The story, I'm afraid, is what lets the film down. The word "maverick" really should be banned from use in Hollywood these days (Tom Cruise and Tony Scott have so much to answer for). It really does a profound disservice to the exeptional bravery and professionalism of bomb disposal technicians of all nationalities to see the lead character yank a cluster of IED's from the ground by their detonating cords, opening the boot of an explosive-laden car by means of a hefty kick or letting off a smoke grenade as he approaches the danger zone "to create a diversion". There are plenty of other military mess-ups; some of these are clearly excusable cinematographic necessities (soldiers standing around in tight groups, M113 armoured personnel carriers instead of Bradleys and so-on). However, plenty of others are inexcusably sloppy, betray the absence of a decent (or any) military advisor and seem simply to have been included for the purposes of sensationalism. I was particularly offended when the three main characters rushed off alone and on foot into the hostile night-time Baghdad suburbs to track down a bomber... and then split up because "we can cover more ground that way" for heavens' sake! If the US Army really operate like this (and I cannot convince myself that they do) there is hardly any surprise that the war has lasted so long, costed so much and achieved so little as it has.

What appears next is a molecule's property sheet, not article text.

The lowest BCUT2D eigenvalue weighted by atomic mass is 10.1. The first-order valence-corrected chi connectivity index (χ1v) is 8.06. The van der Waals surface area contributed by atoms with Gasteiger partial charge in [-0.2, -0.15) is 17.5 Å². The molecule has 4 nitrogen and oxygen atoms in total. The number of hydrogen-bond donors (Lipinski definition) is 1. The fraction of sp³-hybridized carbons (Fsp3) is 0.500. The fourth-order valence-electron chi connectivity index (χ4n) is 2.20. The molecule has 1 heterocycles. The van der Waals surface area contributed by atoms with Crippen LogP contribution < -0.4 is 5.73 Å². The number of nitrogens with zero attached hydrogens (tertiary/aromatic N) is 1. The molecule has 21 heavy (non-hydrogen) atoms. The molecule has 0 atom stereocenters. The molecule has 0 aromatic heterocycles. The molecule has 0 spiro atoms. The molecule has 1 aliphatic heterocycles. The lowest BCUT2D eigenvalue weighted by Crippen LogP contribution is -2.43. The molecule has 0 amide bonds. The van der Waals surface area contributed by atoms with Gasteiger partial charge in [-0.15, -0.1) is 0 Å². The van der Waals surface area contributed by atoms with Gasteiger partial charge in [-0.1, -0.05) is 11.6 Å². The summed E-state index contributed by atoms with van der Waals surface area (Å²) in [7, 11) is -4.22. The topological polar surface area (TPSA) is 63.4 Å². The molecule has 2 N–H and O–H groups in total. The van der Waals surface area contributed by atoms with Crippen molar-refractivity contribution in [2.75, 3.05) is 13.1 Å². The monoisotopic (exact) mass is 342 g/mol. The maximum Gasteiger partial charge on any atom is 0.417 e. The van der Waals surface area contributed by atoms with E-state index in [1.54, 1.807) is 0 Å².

In the end, this is a deeply ordinary war movie and it is prone to many of the usual war movie cliches; tensions between the maverick and his by-the-book colleague ultimately resolved, friendship with with the local street urchin, the race against time, shall I cut the red wire or the blue wire? just can't adjust to life on back in the world, oh the horror! oh the humanity! think of the children!

Without the hype that it received it would have made a perfectly acceptable war movie and I would happily have given it three stars. Because of the hype, my sensibilities are offended and I can only give it two.

If you really want to know what it is like to be an EOD officer in Iraq, there are plenty of decent memoirs - Eight Lives Down being a great place to start.
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13 of 17 people found the following review helpful
on 27 March 2011
Its very hard to disagree with a lot of the comment made in some of the less than complimentary reviews. The characters arent particularly likeable, the plot doesnt move on particularly well. However the film is a series of brilliant set piece scenes, each one had me gripped, each one brilliantly put together. Their brilliance alone save the film and make it very watchable